Does Brachial Artery Flow–Mediated Vasodilation Provide a Bioassay for NO?
This study sought to better define the role of NO in brachial artery flow–mediated vasodilation (FMD) in young, healthy humans. Brachial artery blood velocity and diameter were determined (ultrasound Doppler) in 8 volunteers (26±1 year) before and after 5-minute forearm circulatory occlusion with and without intra-arterial infusion of the endothelial NO synthase inhibitor NG-monomethyl-L-arginine (L-NMMA; 0.48 mg/dL per minute). Control (CON) and L-NMMA trials were performed with the occlusion cuff placed in the traditional distal position, as well as proximal to the measurement site. FMD was significantly reduced, but not abolished, by L-NMMA in the distal cuff trial (8.9±1.3%–6.0±0.7%, CON versus L-NMMA; P=0.02), with no effect of L-NMMA on FMD with proximal cuff placement (10.6±1.2%–12.4±1.7%, CON versus L-NMMA; P=0.39). When the reduction in shear stimulus after L-NMMA was taken into account, no drug difference was observed for either distal (0.26±0.02–0.23±0.03, CON versus L-NMMA; P=0.40) or proximal (0.23±0.08–0.23±0.03, CON versus L-NMMA; P=0.89) FMD trials. These findings challenge the assertion that NO is obligatory for brachial artery FMD and call into question the sensitivity of this procedure for noninvasive determination of NO bioavailability in young, healthy humans.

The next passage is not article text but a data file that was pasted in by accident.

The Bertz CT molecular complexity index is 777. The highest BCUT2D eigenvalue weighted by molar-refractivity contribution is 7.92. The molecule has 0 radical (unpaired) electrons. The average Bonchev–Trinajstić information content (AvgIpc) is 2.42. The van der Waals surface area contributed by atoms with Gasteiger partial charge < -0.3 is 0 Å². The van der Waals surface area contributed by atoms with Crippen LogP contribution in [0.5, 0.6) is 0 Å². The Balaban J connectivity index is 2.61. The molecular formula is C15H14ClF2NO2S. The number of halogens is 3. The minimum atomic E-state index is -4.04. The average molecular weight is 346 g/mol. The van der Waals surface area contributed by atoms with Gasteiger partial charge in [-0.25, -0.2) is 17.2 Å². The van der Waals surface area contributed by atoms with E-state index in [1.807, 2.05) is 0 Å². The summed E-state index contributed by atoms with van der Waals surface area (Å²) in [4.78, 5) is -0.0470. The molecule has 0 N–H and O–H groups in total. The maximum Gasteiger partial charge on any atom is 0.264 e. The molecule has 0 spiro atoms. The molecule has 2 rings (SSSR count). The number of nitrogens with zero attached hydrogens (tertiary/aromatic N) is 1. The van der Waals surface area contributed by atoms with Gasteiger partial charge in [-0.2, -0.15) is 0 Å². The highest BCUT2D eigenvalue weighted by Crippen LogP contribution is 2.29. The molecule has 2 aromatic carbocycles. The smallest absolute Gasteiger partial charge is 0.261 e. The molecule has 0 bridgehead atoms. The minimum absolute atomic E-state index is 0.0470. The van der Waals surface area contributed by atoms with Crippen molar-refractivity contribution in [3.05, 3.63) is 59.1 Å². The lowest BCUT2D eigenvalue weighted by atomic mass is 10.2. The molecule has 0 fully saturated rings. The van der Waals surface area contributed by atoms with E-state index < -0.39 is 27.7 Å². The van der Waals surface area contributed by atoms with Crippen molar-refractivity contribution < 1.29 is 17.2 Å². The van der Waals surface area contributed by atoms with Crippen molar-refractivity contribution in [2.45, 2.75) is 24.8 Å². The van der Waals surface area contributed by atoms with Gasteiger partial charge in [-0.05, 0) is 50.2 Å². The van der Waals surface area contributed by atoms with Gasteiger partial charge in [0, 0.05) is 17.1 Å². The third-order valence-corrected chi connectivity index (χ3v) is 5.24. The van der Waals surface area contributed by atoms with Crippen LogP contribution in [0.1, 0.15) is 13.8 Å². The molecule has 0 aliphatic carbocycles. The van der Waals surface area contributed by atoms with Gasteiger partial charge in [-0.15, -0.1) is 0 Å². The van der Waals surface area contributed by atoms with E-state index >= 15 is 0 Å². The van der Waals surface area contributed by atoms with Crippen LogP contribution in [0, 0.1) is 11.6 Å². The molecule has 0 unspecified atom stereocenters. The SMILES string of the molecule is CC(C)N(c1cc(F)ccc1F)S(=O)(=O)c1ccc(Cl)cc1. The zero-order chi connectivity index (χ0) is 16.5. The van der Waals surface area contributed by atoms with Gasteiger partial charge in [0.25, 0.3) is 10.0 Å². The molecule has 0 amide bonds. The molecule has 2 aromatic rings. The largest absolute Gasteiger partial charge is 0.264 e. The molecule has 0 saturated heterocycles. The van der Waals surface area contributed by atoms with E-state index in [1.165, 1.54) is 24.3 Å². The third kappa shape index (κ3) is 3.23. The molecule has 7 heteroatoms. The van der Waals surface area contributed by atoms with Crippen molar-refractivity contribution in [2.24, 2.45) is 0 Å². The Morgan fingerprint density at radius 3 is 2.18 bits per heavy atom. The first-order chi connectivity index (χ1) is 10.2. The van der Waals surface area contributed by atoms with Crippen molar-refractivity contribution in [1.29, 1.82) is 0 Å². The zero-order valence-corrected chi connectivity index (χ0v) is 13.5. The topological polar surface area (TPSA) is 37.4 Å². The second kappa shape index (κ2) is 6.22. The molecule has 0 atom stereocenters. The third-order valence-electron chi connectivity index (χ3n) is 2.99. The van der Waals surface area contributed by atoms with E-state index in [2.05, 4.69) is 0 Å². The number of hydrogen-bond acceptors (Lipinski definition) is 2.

- Received April 16, 2013.
- Revision received April 29, 2013.
- Accepted May 23, 2013.
- © 2013 American Heart Association, Inc.